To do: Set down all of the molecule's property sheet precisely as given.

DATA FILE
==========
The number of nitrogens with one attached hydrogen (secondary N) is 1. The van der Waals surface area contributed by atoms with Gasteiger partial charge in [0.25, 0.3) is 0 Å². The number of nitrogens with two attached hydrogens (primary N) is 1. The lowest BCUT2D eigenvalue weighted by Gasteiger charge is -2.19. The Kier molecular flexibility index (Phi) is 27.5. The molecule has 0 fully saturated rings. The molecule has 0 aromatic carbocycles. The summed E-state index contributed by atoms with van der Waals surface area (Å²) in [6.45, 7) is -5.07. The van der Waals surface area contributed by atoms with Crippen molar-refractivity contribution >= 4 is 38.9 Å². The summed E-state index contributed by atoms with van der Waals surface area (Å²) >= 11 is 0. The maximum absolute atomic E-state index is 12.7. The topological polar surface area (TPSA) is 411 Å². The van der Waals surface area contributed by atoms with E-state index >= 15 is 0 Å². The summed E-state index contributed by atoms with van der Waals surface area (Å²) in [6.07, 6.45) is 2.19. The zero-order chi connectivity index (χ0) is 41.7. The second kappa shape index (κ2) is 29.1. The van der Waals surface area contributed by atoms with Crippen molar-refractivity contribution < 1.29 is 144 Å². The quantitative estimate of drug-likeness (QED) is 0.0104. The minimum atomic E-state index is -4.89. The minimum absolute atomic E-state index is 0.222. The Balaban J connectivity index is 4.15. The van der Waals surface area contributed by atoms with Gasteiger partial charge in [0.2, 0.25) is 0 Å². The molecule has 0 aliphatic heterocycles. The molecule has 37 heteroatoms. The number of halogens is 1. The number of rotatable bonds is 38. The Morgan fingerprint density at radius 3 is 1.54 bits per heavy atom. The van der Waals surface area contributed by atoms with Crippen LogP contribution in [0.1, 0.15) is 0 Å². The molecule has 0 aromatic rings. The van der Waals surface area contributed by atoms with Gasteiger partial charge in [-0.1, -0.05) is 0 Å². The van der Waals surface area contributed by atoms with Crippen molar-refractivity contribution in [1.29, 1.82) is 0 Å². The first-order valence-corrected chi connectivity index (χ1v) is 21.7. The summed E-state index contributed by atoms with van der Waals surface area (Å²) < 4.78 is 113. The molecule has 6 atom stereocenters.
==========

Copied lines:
The number of nitrogens with one attached hydrogen (secondary N) is 1. The van der Waals surface area contributed by atoms with Gasteiger partial charge in [0.25, 0.3) is 0 Å². The number of nitrogens with two attached hydrogens (primary N) is 1. The lowest BCUT2D eigenvalue weighted by Gasteiger charge is -2.19. The Kier molecular flexibility index (Phi) is 27.5. The molecule has 0 fully saturated rings. The molecule has 0 aromatic carbocycles. The summed E-state index contributed by atoms with van der Waals surface area (Å²) in [6.45, 7) is -5.07. The van der Waals surface area contributed by atoms with Crippen molar-refractivity contribution >= 4 is 38.9 Å². The summed E-state index contributed by atoms with van der Waals surface area (Å²) >= 11 is 0. The maximum absolute atomic E-state index is 12.7. The topological polar surface area (TPSA) is 411 Å². The van der Waals surface area contributed by atoms with E-state index >= 15 is 0 Å². The summed E-state index contributed by atoms with van der Waals surface area (Å²) in [6.07, 6.45) is 2.19. The zero-order chi connectivity index (χ0) is 41.7. The second kappa shape index (κ2) is 29.1. The van der Waals surface area contributed by atoms with Crippen molar-refractivity contribution < 1.29 is 144 Å². The quantitative estimate of drug-likeness (QED) is 0.0104. The minimum atomic E-state index is -4.89. The minimum absolute atomic E-state index is 0.222. The Balaban J connectivity index is 4.15. The van der Waals surface area contributed by atoms with Gasteiger partial charge in [0.2, 0.25) is 0 Å². The molecule has 0 aliphatic heterocycles. The molecule has 37 heteroatoms. The number of halogens is 1. The number of rotatable bonds is 38. The Morgan fingerprint density at radius 3 is 1.54 bits per heavy atom. The van der Waals surface area contributed by atoms with Crippen LogP contribution in [0.1, 0.15) is 0 Å². The molecule has 0 aromatic rings. The van der Waals surface area contributed by atoms with Gasteiger partial charge in [-0.1, -0.05) is 0 Å². The van der Waals surface area contributed by atoms with Crippen molar-refractivity contribution in [1.29, 1.82) is 0 Å². The first-order valence-corrected chi connectivity index (χ1v) is 21.7. The summed E-state index contributed by atoms with van der Waals surface area (Å²) < 4.78 is 113. The molecule has 6 atom stereocenters.